Dunning, Brian. “3-7-77: The Montana Vigilance Code.” http://skeptoid.com/episodes/4413
Maclean, Norman. A River Runs through It and Other Stories. New York: Pocket Books, 1976.
Myers, Rex C. “The Fateful Numbers 3-7-77: A Re-Examination.” Montana: The Magazine of Western History 24, 4 (1974): 67-70

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6 thoughts on “What on earth does 3-7-77 mean?”

    • It’s fascinating all of the different interpretations. I’ve also recently heard that it was associated with the Freemasons–some of the vigilante leaders were Freemasons.

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  1. Possibly from the first vigilantes in bannack mt against the gang called the “innocents” which the sheriff Plummer was supposedly the head of.

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  2. Ahh, there are many theories to the meaning of 7-7-77 first seven (7) =’s ‘<<< sworn MOTTO to track and catch the 'criminals' within seven days; second (7)='s days is all the time it should be for the length of the trial of the "code" according to my great, great 'grandad' should take no longer than seven days; the – 77 when caught and tried; the jail term handed down in that day was 77 years The life expectancy of the individual in that era; most would die in prison or from other causes such as diseases, attempted escapes, prison fights, even snake bites now and then, etc., etc.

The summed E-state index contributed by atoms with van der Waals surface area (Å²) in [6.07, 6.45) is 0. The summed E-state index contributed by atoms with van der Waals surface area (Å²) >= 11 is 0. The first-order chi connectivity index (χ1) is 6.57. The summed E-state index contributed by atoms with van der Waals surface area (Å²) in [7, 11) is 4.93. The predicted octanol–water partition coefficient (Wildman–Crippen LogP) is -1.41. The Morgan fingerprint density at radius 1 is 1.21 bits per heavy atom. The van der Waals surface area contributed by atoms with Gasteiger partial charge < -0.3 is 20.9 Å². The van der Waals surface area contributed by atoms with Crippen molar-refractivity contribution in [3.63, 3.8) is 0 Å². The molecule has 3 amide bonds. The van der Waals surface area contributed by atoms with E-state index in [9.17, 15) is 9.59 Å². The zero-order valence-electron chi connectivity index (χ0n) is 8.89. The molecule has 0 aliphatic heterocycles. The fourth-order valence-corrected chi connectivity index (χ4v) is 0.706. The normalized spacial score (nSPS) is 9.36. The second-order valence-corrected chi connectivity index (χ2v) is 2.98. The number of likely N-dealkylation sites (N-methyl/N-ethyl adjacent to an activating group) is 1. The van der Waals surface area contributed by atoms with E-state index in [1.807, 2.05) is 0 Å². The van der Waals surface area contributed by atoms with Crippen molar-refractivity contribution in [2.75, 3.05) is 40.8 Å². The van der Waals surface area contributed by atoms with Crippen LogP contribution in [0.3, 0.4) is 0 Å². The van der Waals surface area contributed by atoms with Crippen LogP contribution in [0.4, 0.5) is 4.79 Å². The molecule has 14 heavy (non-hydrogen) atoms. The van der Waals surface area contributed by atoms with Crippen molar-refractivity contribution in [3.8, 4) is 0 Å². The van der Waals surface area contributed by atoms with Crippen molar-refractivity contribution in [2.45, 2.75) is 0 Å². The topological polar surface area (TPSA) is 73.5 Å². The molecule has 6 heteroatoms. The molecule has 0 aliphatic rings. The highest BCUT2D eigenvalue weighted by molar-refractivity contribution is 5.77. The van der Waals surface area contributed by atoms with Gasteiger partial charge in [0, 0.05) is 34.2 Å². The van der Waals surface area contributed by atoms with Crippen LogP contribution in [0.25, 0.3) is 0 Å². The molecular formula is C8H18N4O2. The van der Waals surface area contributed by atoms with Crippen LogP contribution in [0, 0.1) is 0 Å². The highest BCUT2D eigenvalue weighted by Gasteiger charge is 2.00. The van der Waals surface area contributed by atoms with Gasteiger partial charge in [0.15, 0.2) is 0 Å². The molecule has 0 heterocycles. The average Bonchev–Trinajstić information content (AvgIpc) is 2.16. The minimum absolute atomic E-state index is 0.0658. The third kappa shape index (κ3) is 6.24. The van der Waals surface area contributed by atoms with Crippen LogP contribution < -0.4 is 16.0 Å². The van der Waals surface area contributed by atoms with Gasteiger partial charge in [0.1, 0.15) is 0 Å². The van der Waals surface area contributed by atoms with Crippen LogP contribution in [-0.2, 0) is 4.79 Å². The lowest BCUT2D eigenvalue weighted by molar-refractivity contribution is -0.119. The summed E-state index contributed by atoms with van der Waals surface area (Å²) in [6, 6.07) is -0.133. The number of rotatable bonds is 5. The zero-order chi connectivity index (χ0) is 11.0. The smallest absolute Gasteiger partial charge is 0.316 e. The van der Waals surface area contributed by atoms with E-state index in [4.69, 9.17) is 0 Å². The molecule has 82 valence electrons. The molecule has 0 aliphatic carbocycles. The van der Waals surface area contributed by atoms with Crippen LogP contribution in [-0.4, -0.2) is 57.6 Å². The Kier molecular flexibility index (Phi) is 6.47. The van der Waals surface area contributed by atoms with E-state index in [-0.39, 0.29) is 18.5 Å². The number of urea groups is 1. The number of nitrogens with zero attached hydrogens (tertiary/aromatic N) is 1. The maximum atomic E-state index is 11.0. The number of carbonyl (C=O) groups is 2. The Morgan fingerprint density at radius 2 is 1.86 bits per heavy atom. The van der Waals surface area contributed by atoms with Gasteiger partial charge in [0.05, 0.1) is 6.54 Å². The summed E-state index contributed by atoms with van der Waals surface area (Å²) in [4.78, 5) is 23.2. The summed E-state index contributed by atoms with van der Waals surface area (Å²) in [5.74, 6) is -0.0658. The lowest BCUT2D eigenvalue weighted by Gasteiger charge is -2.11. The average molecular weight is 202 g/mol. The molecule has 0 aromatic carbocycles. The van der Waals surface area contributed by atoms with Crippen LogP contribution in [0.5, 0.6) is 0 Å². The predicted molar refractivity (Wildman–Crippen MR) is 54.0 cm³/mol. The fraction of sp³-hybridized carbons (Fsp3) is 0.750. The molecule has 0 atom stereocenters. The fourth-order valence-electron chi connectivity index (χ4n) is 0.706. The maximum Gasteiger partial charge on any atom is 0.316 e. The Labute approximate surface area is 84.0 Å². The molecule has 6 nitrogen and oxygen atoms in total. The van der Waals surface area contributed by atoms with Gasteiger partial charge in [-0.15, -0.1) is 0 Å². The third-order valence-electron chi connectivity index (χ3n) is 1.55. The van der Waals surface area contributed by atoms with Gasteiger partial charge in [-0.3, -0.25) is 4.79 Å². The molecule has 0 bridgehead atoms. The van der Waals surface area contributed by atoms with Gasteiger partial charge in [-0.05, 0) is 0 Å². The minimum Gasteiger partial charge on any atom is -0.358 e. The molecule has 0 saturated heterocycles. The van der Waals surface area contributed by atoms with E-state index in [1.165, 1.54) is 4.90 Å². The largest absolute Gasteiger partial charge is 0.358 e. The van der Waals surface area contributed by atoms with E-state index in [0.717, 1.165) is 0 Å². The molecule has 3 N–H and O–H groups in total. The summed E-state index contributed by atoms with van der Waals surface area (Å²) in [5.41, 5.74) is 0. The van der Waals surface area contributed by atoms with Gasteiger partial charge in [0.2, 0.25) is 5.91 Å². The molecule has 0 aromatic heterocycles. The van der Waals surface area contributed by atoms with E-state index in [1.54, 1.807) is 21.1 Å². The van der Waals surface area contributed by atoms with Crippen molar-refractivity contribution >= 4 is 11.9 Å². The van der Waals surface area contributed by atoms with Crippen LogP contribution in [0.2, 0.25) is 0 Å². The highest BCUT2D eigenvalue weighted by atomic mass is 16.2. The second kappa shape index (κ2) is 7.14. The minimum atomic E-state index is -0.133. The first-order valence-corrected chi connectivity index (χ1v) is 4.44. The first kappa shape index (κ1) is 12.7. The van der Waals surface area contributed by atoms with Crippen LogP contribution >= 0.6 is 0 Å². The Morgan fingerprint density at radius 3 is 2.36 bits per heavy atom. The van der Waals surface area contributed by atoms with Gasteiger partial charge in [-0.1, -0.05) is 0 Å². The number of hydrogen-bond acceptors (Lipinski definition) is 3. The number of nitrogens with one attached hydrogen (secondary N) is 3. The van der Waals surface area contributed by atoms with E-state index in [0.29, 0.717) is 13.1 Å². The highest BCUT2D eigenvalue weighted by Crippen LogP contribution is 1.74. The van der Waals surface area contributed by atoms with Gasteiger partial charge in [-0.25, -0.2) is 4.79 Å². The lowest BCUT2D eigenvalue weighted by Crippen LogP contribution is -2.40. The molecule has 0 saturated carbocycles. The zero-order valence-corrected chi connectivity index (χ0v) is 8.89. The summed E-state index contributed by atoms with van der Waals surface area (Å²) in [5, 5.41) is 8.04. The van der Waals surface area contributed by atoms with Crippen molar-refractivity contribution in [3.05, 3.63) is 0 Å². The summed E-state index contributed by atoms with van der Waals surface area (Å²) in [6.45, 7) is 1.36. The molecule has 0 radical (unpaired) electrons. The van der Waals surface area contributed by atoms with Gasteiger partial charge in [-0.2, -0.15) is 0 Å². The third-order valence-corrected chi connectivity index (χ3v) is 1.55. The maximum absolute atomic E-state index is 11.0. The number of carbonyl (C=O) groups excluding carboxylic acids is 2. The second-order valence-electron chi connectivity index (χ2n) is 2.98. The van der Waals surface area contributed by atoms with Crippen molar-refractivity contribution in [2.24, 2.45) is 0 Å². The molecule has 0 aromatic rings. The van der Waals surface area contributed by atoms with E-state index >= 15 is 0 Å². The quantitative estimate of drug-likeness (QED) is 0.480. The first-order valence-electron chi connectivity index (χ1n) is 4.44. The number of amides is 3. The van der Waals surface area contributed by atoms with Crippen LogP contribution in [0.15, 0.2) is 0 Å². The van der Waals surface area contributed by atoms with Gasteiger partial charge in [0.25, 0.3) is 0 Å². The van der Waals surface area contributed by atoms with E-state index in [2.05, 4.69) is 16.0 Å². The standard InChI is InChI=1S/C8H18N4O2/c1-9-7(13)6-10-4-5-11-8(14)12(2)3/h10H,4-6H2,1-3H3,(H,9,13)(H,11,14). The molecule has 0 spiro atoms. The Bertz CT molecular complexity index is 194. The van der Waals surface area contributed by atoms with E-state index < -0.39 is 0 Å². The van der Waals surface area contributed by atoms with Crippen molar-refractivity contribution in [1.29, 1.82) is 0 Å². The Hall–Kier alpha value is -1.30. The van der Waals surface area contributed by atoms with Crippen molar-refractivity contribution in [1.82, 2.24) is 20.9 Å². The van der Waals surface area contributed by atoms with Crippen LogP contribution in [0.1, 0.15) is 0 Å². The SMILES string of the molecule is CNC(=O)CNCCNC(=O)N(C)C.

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  3. Unfortunately, we’ll probably never know the precise intent of the 3-7-77 code as it was originally targeted at specific individuals by specific individuals with assumed understood meaning. What we can logically surmise is that given the culture of the place and time it would derive some level of meaning from Fraternal Organization or Biblical references simply because that is what would have been understood in matters as heavy as life, death, and morality at the time. As well that being said the the importance or “sacredness” of the numbers themselves,(if you choose to believe such things), as a symbolic message lend a high degree of circumstantial evidence to a Masonic Lodge / Scottish Rite tie at least as far as organizations like these were extremely popular at the time and specifically directed references would have been understood. From my personal research I would break it down this way: The number 3 in fraternal practice would signify a variety of statements of ancient knowledge and spirituality, distilled represents mans immortal soul. The number 7 represents a similar line of thought but with an inference of spiritual judgement, cite 7th Degree Scottish Rite: Provost and Judge. (Philosophy that impartial justice protects person, property, happiness and reputation). I would also put forth a theory that “3-7” refers to Biblical scripture. Matt. 3-7 and Luke 3-7, ironically both reference a quotation attributed to John the Baptist, (who, by the way is extremely revered in Masonic tradition), that says, “”You offspring of vipers, who warned you to flee from the wrath to come?” . As for our final number 77, the historic references tend to the esoteric, but again probably would have been more keenly understood to certain groups of people of the time. In many references and texts of the 18th and 19th century, “77” is associated with the Latin phrase “Ordo ab Chao”, which roughly translated means “order out of chaos”. What I have discovered through my research is that a person could chase a thousand and one rabbit trails and half-baked theories on this issue and actually many of the held “historic” beliefs about the Vigilantes and their famous code really don’t hold up to scrutiny. Alas, it’s a entertaining and diverting project that I would encourage all interested armchair historians to add contribution.